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SEBI v. Reserve Bank of India (RBI) norms – default on NCDs by listed companies – Supreme Court of India settles the dust

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The SC today in the matter of SEBI v. Rajkumar Nagpal and Ors. concerning the default on the Non-convertible Debentures (NCDs) issued by Reliance Commercial Finance Limited (RCFL) has settled a long standing conflict between Reserve Bank of India (RBI) and SEBI directions.
 
The Reserve Bank of India (RBI) Directions 2019 07.06.2019 and SEBI Circular dated 13.10.2020 were at conflict. Under RBI norms, for voting, the lenders ought to enter into an Inter-Creditor Agreement (ICA) for arriving at and implementing a Resolution Plan (RP) while SEBI wanted its regulations and circulars to be strictly complied with to ensure that the resolution arrived at the debenture trust deed level among the consenting debenture holders cannot bind the dissenting debenture holders (and hence settle for a lesser amount). The decision of the SC not broadly deals with issues as under:
 
(i) Harmony between the Reserve Bank of India (RBI) and SEBI directions
 
Both norms applied a varying threshold for approval of the RP. The SC opined that “By issuing the SEBI Circular, SEBI subscribed to the overall framework of the RBI Circular and permitted debenture holders to participate in the process specified in the RBI Circular to enter into a Resolution Plan. Under the RBI Circular, the Resolution Plan cannot come into existence without an ICA. The SEBI Circular does not disturb this position…”.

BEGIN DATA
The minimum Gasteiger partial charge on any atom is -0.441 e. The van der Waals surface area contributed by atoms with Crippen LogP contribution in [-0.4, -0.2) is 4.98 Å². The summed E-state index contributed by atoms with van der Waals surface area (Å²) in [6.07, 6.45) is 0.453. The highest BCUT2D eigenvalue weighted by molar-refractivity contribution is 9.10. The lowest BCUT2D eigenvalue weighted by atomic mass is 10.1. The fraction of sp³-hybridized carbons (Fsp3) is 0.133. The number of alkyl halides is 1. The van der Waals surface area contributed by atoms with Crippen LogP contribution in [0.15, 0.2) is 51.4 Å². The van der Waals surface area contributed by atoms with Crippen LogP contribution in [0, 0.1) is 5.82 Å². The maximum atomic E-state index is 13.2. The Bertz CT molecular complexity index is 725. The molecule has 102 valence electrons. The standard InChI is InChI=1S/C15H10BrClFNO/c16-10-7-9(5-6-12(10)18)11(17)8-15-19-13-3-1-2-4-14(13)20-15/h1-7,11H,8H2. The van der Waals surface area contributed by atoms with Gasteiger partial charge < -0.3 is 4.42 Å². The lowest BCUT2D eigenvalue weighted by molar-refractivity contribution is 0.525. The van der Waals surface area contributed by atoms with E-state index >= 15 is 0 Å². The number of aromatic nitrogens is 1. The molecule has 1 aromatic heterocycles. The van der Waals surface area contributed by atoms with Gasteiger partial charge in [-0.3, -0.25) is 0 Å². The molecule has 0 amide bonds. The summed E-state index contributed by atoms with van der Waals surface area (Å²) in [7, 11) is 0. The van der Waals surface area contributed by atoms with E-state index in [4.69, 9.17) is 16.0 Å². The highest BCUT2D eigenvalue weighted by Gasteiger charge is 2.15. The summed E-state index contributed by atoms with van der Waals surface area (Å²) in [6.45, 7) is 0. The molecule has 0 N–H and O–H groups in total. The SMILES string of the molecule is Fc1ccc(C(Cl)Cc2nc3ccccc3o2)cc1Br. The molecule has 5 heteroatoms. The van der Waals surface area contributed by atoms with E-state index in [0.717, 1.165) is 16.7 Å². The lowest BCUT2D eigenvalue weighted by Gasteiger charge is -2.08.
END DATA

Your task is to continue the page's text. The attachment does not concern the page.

(ii) Bar on jurisdiction of Civil Courts
 
SEBI had argued that a Civil Court did not have jurisdiction over this matter by virtue of Section 15Y of the SEBI Act, 1992. The Supreme Court disagreed with this stand and held that Section 15I of the SEBI Act did not confer jurisdiction on the adjudicating officer to grant relief sought by the plaintiffs in the first place. Hence the bar under S15Y would not apply. 
 
(iii) Retroactivity of the SEBI Circular
 
The SC held that the SEBI Circular could not operate retrospectively and read it to be retroactive.
 
(iv) Exercise of power under Article 142 of the Constitution of India
 
While providing various caveats to SEBI, the court allowed SEBI’s appeal. The SC also utilized its powers under Article 142 to mitigate the potential denial of rights in view of the peculiar facts and circumstances and “extend the benefit to the retail debenture holders by allowing the resolution plan to pass muster”. Accordingly, while providing the relief to RCFL debenture holders the court allowed its voting process to go through.

The PDF of the judgement can be accessed at: https://lnkd.in/d-2kEky9

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